On Graham Island near the fishing village of Masset, I ended up gripping a hemlock branch. In one wind gust, a lovely lady on the cover of Anneli’s book flew by and got hung up on the branches too. Since I was already gripping the branch, I grabbed it and thought, “How fitting!”  I’d read it before and it was  a gripping story.

When I read it, did I ever have my eyes opened. Let me tell you! Here’s Marlie, this lovely lady, newly arrived on the islands just like me, trying to make her way all by herself, just like me, and she ends up struggling not to give up on living in the new place, just like me.

I flickered through some more pages. Well! This smarmy artist fellow (I’d seen him around town looking like a charming beach boy – can’t stand the type myself), came onto Marlie. She’s a looker, let me tell you! But she’s too kind for her own good. Finds it hard to say no. And when she finally does say no – screams it, in fact (I heard her all the way to my tree in the woods near the beach) –  it doesn’t do her any good.

Now what?! She’s so much like me. She can’t go home  and admit she’s a failure. Like me, she just got here. We have to stick together. So when I found out what happened, I flew over to the dumpy trailer she was renting and imagined that I whispered in her ear, “Never mind. There are other people in the world besides those beach boy types. No one else knows what happened in the woods. Just do like me. Fly away and mend for a while. Maybe you’ll meet a friend. I know a fisherman. Handsome fellow and very capable. Good person.”

But, to be honest, I wasn’t sure they were suited. Marlie’s politics are a bit left-wing (government job, you know) and this fisherman, Brent, I’m sure is far right, being in business for himself. You never know, though. They say opposites attract.

“I’ll fly over to his fishboat in the Masset harbour,” I imagined telling Marlie, “and sit on the crossbar of his mast. I’ll get his attention, doing what birds do  in the rigging. I’ll drop some ‘e-mail’ down to him and when he looks up, I’ll tell him about you. Maybe I’ll drop the book cover image down to him so he can see how pretty you are.

“I’ll put a bug in his ear,” (Ha ha, I have some real juicy ones, let me tell you), “and then the rest is up to you.”

By the way, you lovely followers of Anneli’s blog, if you need a book to read during Christmas break (or any time) you can find Marlie on amazon (just type in the title) and on smashwords.com if you have an e-reader other than Kindle.

You will love it, let me tell you!  And so inexpensive. Less than the price of a hamburger, but fifty times as good, it lasts a long time and not on your thighs either.

*****

Thank  you all for indulging me. My book is just out and I’m a bit excited about it. I won’t hit you up about it all the time. I think I’ve got that out of my system now – for a while anyway.

I wish all of you a very happy Christmas season and hope 2018 is good to you.

See you in the next year or maybe sooner.

 

Tree Talk

Did you know that trees talk to each other? Just look at these two firs on the far right. They definitely have their heads together, whispering secrets to each other.

“Are you there, Conan? The fog is so thick, I can hardly see my limbs in front of my face.”

“Of course I’m here, Firginia. It’s not like I’ll be going anywhere anytime soon. My feet are firmly planted on the ground.You might say I’ve put down roots here.”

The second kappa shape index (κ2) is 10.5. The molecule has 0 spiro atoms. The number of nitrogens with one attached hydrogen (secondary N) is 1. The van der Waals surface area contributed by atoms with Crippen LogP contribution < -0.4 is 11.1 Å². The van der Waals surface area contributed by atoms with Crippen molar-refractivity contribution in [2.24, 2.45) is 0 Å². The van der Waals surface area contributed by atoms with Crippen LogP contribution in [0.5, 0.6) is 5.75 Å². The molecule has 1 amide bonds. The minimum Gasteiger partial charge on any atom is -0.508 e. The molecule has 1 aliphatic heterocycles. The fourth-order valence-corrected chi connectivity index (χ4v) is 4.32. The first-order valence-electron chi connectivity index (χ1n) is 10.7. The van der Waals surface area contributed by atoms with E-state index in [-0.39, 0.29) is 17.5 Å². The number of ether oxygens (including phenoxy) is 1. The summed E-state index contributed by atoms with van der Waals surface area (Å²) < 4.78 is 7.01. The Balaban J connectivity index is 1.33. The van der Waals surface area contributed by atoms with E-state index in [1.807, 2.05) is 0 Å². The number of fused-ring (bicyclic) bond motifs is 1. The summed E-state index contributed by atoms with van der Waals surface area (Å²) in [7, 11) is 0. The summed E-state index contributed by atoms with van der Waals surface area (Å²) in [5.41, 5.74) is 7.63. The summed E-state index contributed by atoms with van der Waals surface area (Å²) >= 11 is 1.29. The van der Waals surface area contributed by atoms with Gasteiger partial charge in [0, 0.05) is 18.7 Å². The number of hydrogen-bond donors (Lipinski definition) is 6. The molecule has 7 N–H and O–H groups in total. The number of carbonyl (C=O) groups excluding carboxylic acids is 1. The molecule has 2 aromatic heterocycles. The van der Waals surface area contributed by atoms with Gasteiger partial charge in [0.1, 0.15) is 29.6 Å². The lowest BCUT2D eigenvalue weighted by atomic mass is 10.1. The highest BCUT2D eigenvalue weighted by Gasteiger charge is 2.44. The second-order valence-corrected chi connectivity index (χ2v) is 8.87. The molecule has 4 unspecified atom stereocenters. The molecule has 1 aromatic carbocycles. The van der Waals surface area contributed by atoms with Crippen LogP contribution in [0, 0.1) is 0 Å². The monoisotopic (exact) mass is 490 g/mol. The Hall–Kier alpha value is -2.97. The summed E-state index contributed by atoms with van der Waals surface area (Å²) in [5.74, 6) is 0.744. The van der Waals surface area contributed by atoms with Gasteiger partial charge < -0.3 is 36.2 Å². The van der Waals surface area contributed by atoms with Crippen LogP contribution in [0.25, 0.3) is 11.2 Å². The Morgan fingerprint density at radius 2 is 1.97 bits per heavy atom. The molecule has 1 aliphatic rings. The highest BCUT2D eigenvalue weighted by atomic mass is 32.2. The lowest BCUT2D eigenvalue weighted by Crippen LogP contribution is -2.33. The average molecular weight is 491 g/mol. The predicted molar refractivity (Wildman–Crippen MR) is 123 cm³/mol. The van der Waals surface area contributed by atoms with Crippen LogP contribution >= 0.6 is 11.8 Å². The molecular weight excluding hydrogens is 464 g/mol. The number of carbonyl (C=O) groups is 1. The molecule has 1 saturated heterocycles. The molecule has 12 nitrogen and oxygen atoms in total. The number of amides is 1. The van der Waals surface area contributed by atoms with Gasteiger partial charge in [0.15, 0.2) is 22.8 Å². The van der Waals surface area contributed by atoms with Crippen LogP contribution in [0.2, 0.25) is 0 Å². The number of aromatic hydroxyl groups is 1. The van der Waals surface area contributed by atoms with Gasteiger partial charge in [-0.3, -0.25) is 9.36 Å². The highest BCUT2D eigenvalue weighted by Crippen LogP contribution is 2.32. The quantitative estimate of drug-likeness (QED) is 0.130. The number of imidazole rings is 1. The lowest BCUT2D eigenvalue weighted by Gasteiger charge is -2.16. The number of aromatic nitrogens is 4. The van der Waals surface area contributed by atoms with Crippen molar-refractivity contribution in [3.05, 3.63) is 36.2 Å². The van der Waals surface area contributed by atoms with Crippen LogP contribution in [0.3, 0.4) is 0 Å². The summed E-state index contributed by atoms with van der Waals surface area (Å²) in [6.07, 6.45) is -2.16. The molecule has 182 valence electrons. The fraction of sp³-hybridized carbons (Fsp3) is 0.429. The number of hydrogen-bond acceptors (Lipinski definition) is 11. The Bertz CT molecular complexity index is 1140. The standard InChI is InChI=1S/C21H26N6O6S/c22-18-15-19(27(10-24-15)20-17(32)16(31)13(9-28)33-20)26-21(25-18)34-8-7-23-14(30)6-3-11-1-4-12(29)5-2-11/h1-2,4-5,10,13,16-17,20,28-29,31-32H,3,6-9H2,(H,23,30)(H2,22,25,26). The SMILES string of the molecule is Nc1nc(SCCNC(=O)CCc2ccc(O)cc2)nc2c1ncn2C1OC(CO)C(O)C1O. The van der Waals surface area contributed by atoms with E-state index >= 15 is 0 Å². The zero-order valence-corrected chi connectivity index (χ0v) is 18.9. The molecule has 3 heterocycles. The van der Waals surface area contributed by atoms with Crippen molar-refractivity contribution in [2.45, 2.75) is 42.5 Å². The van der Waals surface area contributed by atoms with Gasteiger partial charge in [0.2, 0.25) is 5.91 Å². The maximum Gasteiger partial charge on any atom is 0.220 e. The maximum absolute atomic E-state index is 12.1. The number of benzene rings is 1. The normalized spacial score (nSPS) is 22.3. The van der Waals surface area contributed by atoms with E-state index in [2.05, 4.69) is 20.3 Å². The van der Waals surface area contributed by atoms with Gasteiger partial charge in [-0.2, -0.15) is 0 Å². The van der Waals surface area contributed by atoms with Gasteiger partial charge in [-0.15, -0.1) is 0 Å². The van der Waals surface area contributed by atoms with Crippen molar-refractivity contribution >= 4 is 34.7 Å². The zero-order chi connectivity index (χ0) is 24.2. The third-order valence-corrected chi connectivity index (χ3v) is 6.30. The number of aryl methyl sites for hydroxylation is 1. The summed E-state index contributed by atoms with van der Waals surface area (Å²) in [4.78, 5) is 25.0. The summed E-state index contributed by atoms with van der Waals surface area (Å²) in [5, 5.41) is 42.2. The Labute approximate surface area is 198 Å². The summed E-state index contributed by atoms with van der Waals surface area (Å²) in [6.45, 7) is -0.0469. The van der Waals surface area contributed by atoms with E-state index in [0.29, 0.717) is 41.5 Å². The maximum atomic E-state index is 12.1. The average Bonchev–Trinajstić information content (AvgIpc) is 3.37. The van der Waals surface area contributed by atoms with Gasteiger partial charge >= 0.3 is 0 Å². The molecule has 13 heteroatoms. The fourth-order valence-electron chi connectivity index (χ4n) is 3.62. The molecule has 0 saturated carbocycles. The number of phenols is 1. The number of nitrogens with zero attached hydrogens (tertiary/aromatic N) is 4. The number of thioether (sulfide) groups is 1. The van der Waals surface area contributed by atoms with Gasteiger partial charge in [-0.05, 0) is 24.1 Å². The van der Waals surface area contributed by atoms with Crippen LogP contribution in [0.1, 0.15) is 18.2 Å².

“Well, it’s not like you’d get a better view  if you went anywhere else.”

“Oh, heavens, no. I knew a fellow tree, not sure fir how long, fir years anyway, he was leaning towards another  location. But it ended up all his plans went up in smoke. Some guy with a chainsaw promised him a nice cozy woodshed to live in, but the odds were stacked against him. He met some of our old friends there in the woodshed, but it wasn’t enough to save him. I’m sure from up here, I saw the other  blockheads in the shed. That girl Ashley, made a real ash of herself. Should have stayed on her mountain.  And there was some burly fellow just lying there. He thought he’d be turned into a tabletop but it ended up the tables were turned on him. He got fired, just like the rest of them.”

“That’s sounds like what happened to our friend Cy. He said, ‘Naw, they won’t burn me. They don’t like cypress. Too pitchy.’ But they piled him into the woodshed too, along with his cousin, Cedric. If only he hadn’t drawn attention to him, he might have survived. But Cy kept saying, ‘Ce-dar he is, over dar….Ce-dar, right dar,’ and he kept waving his flat, feathery fingers to point out the cedar. And just when Cedric was kindling a relationship. Now he’s just kindling.”

“I wood think about a move but I’m quite happy here, with all my cones,” Conan said. “I have a fantastic view from up here. Eagle’s eye view, Baldy told me so yesterday when he landed on one of my arms. Little pest was bouncing up and down,  though, trying to break my arm.”

“I know!” said Firginia. “He’s done that to me too. I think it’s the nesting instinct. They try to break off arms fir building their nests. I don’t mind if they break off the deadwood, but not my good arms, fir heaven’s sake.”

“I pre-fir the owls. Fowler just drifts in silently and I don’t even know he’s sitting on my arms until he calls his wife.”

“Yeah, I know. She’s always sitting on my arms, watching fir him to notice her, but he really doesn’t give a hoot.”

“Oh but he does.  Every 15 seconds, he’s hooting and ‘owling fir her. Drives me crazy some nights.”

“Well, why don’t you leave then, if you don’t like it?”

“I told you, I’ve put down roots here. Fir heaven’s sake, weren’t you listening?”

“Yes, yes. All right if you’re not going anywhere, the least you can do is hold my limbs when I reach out for you. There’s another storm coming and we have to hold on to each other, or we’ll end up in the woodshed together.”

“That woodn’t be too bad,” said Conan, twitching his fir cones. “I hear some interesting things go on behind the woodshed. Yew don’t know what yew’re missing. A hot time!”

“I said, IN the woodshed, not BEHIND it. And then you’d soon be in the wheelbarrow and heading for a hot time in the woodstove,” said Firginia.

“Well, c’est la vie. At least I’d be doing a good thing warming up the house for Anneli. I hear she’s always cold.”

“Now don’t pick on Anneli. She’s been very busy with publishing her new book, Marlie. I hear it’s a good one. Our cousins on the Queen Charlotte Islands are in it.”

“What I really like about Anneli’s books, she doesn’t insist on cutting down trees for her books. You can get the Kindle version,” Conan added.

“Oh HOT stuff! Kindle, get it? Kindle a fire under her words? I hear they’re that good!”

“But what if I don’t need to Kindle anything?”

“Then you go to smashwords.com.”

“Smashwoods?”

“Not smashWOODS! SmashWORDS. It’s smashwords.com Honestly, sometimes I think you have a wooden head.”

“Well … I do.” (Sigh!)